In fact, my most uncomfortable childhood memories are of sitting across from him after he had caught me doing something I shouldn’t have. Silent, he would simply look at me. My conscience, on the other hand, would be screaming, Just punish me–-get it over with! But I dared not say anything either. One thing I had learned through these encounters was to keep my mouth shut. Talking only got me into trouble.
He would break the silence after several minutes by simply saying, “Tell me what you did.”
This was my cue. Predictably, I began with “I didn’t do anything.” Then I’d confidently rehearse my version of events and, more often than not, conclude with an out-right lie. He’d listen, sit silently for another few minutes and then simply repeat, “Tell me what you did.”
So for a second time, I’d tell my story, perhaps revise a few facts and add a detail of truth, hoping to convince him. But he was too smart for that. He’d listen and again merely say, “Tell me what you did.” Usually, by this point I’d begin to get frustrated. Was he deaf? I just told him twice what happened. What more can I say? This is getting us nowhere. But I had no choice, so I’d repeat my hopeless excuse for a third time.
I resisted as long as I could. I fairly despise myself for giving in. It is excruciating to even express the words, but with contrite heart I herewith confess that I recently bought a cellular telephone.
Something about the whole “you have to get one; everyone has one” argument never sat well with me. The idea that you invite a communications company to extort an unconscionable amount of money from your family every single month for the rest of your earthly lives is nauseating. And to think I have actually joined forces with all those distracted drivers who have nearly killed me countless times since all this insanity began is almost more than I can bear.
I was once a proud man stemming the tide of mass capitulation to the siren call of the cell phone. But here I sit, a shadow of the man I once was, wallowing in normalcy, a glassy-eyed conformist who has dutifully turned course to join the masses in their mesmerized march to the beat of this now standard mode of communication. Please just beam me up, Scottie, and put me out of my misery.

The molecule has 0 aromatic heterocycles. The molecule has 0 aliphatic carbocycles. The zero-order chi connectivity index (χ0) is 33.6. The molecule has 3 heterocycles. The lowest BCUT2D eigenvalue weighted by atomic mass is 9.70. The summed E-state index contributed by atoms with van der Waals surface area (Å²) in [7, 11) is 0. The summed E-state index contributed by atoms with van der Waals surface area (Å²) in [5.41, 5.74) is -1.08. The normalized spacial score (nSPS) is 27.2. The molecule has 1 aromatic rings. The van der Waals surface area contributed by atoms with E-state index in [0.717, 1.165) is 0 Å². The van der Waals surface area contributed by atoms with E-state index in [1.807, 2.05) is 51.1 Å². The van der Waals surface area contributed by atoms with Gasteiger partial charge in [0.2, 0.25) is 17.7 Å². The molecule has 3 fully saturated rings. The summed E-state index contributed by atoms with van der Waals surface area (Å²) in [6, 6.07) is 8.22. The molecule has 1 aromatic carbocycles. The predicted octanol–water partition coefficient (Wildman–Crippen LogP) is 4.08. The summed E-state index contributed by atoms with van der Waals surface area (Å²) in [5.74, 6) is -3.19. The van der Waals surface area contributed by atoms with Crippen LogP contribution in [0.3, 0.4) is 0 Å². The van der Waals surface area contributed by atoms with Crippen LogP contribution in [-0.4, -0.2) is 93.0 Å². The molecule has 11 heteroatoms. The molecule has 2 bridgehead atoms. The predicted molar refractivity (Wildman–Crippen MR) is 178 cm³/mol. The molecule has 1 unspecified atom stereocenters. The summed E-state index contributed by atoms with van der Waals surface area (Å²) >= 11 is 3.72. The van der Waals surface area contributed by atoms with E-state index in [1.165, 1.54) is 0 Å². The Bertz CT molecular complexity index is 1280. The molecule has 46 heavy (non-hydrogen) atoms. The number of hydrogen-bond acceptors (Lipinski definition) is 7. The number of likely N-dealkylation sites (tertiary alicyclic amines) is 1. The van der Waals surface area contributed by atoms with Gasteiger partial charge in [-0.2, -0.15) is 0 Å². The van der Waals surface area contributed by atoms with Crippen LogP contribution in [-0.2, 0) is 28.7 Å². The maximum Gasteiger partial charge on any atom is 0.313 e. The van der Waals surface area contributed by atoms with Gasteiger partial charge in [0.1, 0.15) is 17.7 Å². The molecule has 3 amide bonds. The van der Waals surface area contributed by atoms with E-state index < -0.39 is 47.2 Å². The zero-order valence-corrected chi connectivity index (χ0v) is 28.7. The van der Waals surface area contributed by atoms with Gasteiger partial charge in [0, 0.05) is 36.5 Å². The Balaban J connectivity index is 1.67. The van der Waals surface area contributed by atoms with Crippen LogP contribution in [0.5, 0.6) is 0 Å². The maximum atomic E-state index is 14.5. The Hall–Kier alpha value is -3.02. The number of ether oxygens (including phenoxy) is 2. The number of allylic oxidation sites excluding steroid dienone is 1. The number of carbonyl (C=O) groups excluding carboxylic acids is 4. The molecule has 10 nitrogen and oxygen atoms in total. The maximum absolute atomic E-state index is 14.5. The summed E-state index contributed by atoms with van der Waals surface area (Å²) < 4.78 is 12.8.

Younger generations will never share my angst in this matter. My children made this quite clear the moment they discovered their parents had purchased a cell phone. They broke into spontaneous dance on the living room floor, holding hands and singing in triumphant chorus: “We got a cell phone, we got a cell phone!” I wanted to puke.
The next morning they were up at dawn’s early light (a Saturday, no less!) programming the phone, discovering games, investigating options and doing whatever else they know how to do with the crazy thing despite having never done anything with it before. I must admit to benefiting from their intuitive capacities with all things digital, notwithstanding the son who miraculously converted my phone from English to Spanish with no clue how to reverse direction. When my Spanish vocabulary proved insufficient to remedy the situation I almost killed the kid. What I actually did was worse: he was forever banned from changing any settings without first obtaining my express written permission.
First appeared at SharperIron on July 24, 2009. Larry Blumer, the “Dad” in this essay, went to be the Lord August 17, 2011.
An old adage says that when you’re sixteen your dad doesn’t know anything, when you’re twenty-six he’s occasionally sensible and when you’re thirty-six he’s one of the wisest people you know. I can testify that there is some truth in that observation. Though I still rarely seek my dad’s advice, it’s because—at age forty-three—I have come to realize how much of his advice I’ve already absorbed from growing up around him.
Our Savior bought us with His own blood in order to redeem us and remake us His image. That transformation is central to His great gospel purpose. In my life, He used my dad to accomplish some important parts of that purpose.
I don’t think my dad sat down and planned “I need to teach these four values to my kids.” He did it mostly by just being there and speaking his mind (sometimes quite passionately!) in the context of a life that made what he meant unmistakably clear.
Bob Jones Sr. was fond of saying “The greatest ability is dependability.” But that concept was familiar to me long before I read it in high school. I remember hearing as a kid, “If you say you’re going to do something, you do it. If you say you’re going to be somewhere, you be there,” and other variations on that theme (See Prov. 25:19). Dad wasn’t trying to preach, but his words drove a biblical principle deep into my young mind.
http://online.worldmag.com/2011/08/12/when-christians-hate/ It would be something laudable... if elders and pastors combed the list of Facebook entries on Fox News’ page and, should they spy any of their congregants among the hateful, hold them accountable.